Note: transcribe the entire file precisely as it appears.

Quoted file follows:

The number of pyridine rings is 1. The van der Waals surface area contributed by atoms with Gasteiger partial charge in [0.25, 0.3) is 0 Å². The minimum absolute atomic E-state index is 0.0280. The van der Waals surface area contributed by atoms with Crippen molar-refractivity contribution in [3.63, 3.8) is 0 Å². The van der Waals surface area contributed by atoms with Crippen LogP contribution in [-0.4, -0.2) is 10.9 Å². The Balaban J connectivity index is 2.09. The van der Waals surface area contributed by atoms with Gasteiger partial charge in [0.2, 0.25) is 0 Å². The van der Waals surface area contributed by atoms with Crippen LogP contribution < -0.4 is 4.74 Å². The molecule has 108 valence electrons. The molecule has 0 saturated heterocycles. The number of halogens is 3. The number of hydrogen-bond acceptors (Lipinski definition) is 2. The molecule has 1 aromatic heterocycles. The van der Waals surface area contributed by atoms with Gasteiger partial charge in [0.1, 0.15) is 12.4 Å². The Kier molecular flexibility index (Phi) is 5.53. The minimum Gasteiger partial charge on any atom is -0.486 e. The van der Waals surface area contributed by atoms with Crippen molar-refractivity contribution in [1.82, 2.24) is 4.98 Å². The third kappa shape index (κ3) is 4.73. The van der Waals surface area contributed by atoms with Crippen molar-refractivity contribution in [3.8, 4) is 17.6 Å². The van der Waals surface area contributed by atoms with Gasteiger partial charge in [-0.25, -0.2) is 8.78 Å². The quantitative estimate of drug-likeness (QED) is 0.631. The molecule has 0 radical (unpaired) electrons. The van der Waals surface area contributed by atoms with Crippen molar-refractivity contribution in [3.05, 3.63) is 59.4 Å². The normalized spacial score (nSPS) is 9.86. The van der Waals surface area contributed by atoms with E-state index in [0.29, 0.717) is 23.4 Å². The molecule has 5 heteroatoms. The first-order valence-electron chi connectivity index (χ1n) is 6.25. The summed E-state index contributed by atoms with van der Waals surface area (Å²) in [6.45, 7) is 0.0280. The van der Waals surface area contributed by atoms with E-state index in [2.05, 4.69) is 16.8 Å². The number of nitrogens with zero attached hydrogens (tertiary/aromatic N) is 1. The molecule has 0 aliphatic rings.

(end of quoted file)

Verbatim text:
The number of pyridine rings is 1. The van der Waals surface area contributed by atoms with Gasteiger partial charge in [0.25, 0.3) is 0 Å². The minimum absolute atomic E-state index is 0.0280. The van der Waals surface area contributed by atoms with Crippen molar-refractivity contribution in [3.63, 3.8) is 0 Å². The van der Waals surface area contributed by atoms with Crippen LogP contribution in [-0.4, -0.2) is 10.9 Å². The Balaban J connectivity index is 2.09. The van der Waals surface area contributed by atoms with Gasteiger partial charge in [0.2, 0.25) is 0 Å². The van der Waals surface area contributed by atoms with Crippen LogP contribution < -0.4 is 4.74 Å². The molecule has 108 valence electrons. The molecule has 0 saturated heterocycles. The number of halogens is 3. The number of hydrogen-bond acceptors (Lipinski definition) is 2. The molecule has 1 aromatic heterocycles. The van der Waals surface area contributed by atoms with Gasteiger partial charge in [0.1, 0.15) is 12.4 Å². The Kier molecular flexibility index (Phi) is 5.53. The minimum Gasteiger partial charge on any atom is -0.486 e. The van der Waals surface area contributed by atoms with Crippen molar-refractivity contribution in [1.82, 2.24) is 4.98 Å². The third kappa shape index (κ3) is 4.73. The van der Waals surface area contributed by atoms with Crippen molar-refractivity contribution in [3.8, 4) is 17.6 Å². The van der Waals surface area contributed by atoms with Gasteiger partial charge in [-0.25, -0.2) is 8.78 Å². The quantitative estimate of drug-likeness (QED) is 0.631. The molecule has 0 radical (unpaired) electrons. The van der Waals surface area contributed by atoms with Crippen molar-refractivity contribution in [3.05, 3.63) is 59.4 Å². The normalized spacial score (nSPS) is 9.86. The van der Waals surface area contributed by atoms with E-state index in [0.29, 0.717) is 23.4 Å². The molecule has 5 heteroatoms. The first-order valence-electron chi connectivity index (χ1n) is 6.25. The summed E-state index contributed by atoms with van der Waals surface area (Å²) in [6.45, 7) is 0.0280. The van der Waals surface area contributed by atoms with E-state index in [2.05, 4.69) is 16.8 Å². The number of nitrogens with zero attached hydrogens (tertiary/aromatic N) is 1. The molecule has 0 aliphatic rings.